Day 4 of Bluesfest closed out with Los Angeles power vocalist sensation, Beth Hart, who bewitched the audience with an hour and a half set of songs plucked from her 25 year career. The crowd was so thick it spilled out from under the covered space and onto the grounds, where many watched the performance on the jumbo screen.

Hart headed straight to the raised catwalk at the front of the stage, where she could be in her favourite spot…as close to the crowd as possible. “I love being back in Canada!“, she beamed, waved a big hello, flashed her winning smile, and instantly had us all in the palm of her hand before she even uttered a note. Her three-piece band consisted of Bill Ransom (drums); Bob Marinelli (bass); and her guitarist of 20 years, Jon Nichols. They provided the heavy fuel behind Hart’s signature searing vocals and together they brought down the house.

She sank her teeth into every song with passionate guilty pleasure. Her one-of-a-kind voice travelled through colours of soulful sultriness and fingers-down-the-back sexiness, to her spine-tingling ‘Janis’ wails that made my hair stand on end. As much as she could stab in deep with her power rock vocals, the soul she delivered fit comfortably into the Blues shoes she was born in.

One I enjoyed early in the night from her most recent album, Fire On The Floor (2016) included “Baby Shot Me Down”, which was a sinful combination of Latin and Blues bursting with minor chords wrapped around the cat-like drawl of her voice. She moved to the piano for gospel-rock driven piece, “Spirit of God”, and remained there for the smouldering Blues power ballad, “Lay Your Hands On Me”, from her third studio album, Leave The Light On (2003). The song’s steady walking beat progressed into heated swells and belting vocals that were absolutely spellbinding.

Another that reached those intense proportions was an Al Cooper cover of “I Love You More Than You’ll Ever Know”, a song Hart recorded on the second of three albums she made with Blues guitarist, Joe Bonamassa. Seated on stools side by side, her and Nichols followed up with long-time staple favourite, “Broken and Ugly”, full of rockabilly Blues fire. “I wrote that one the first time I tried to get sober”, she quipped, “Today I’ve been 3 years, 6 months, and 3 days sober.”, to which the audience responded with cheers of encouragement. The two continued with “The Ugliest House On The Block”, followed by another crowd pleaser, “Boogeyman”, that loomed in haunting plucked guitar chords and dramatic intensity.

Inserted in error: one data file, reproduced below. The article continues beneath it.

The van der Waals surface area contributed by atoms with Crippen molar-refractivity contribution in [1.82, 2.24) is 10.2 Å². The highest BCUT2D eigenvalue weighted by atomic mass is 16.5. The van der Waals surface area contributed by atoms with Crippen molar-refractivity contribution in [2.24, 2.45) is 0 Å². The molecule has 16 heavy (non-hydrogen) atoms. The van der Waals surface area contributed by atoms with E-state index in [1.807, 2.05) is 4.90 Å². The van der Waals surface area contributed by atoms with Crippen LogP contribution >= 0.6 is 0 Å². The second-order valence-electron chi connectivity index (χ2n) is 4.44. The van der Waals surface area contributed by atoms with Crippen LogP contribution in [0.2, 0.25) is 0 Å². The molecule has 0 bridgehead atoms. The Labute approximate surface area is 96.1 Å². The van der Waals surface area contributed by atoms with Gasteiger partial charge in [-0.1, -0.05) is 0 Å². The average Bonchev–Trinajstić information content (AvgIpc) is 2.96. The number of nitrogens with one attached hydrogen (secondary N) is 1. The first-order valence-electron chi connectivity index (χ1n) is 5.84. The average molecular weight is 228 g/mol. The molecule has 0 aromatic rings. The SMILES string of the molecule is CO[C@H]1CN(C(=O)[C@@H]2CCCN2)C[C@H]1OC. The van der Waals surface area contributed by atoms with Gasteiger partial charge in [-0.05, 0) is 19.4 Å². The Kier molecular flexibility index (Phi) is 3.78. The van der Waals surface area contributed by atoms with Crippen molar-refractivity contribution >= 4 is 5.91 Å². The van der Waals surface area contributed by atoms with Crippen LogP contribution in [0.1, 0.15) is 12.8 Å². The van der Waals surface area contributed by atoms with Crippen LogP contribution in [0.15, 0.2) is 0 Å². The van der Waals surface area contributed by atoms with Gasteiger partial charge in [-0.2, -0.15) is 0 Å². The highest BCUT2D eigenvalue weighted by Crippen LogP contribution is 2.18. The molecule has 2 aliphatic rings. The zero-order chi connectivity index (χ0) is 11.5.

“Baddest Blues” had Hart returning to the piano, and the audience became silenced in the throes of the song’s resounding cinematic tones and vocals searing in tragic femme fatale darkness. During encore song, “Trouble”, she led

the audience in some call/response banter that had nothing to do with the song, and even had them swearing, to her impish delight. At this point, the band left the stage and she spoke openly about how she made her way back from her dark journey through addiction: “I’m so grateful for so many things.”, she expressed, and began to spill out the beautiful piano chord progression to “Leave The Light On”. Earnest and moving, the song’s bloodletting lyrics came straight from her heart and were visibly felt by many in the crowd, including myself. It put an emotional cap on a day, and on a stage that was shared by such outstanding local and international female talent.


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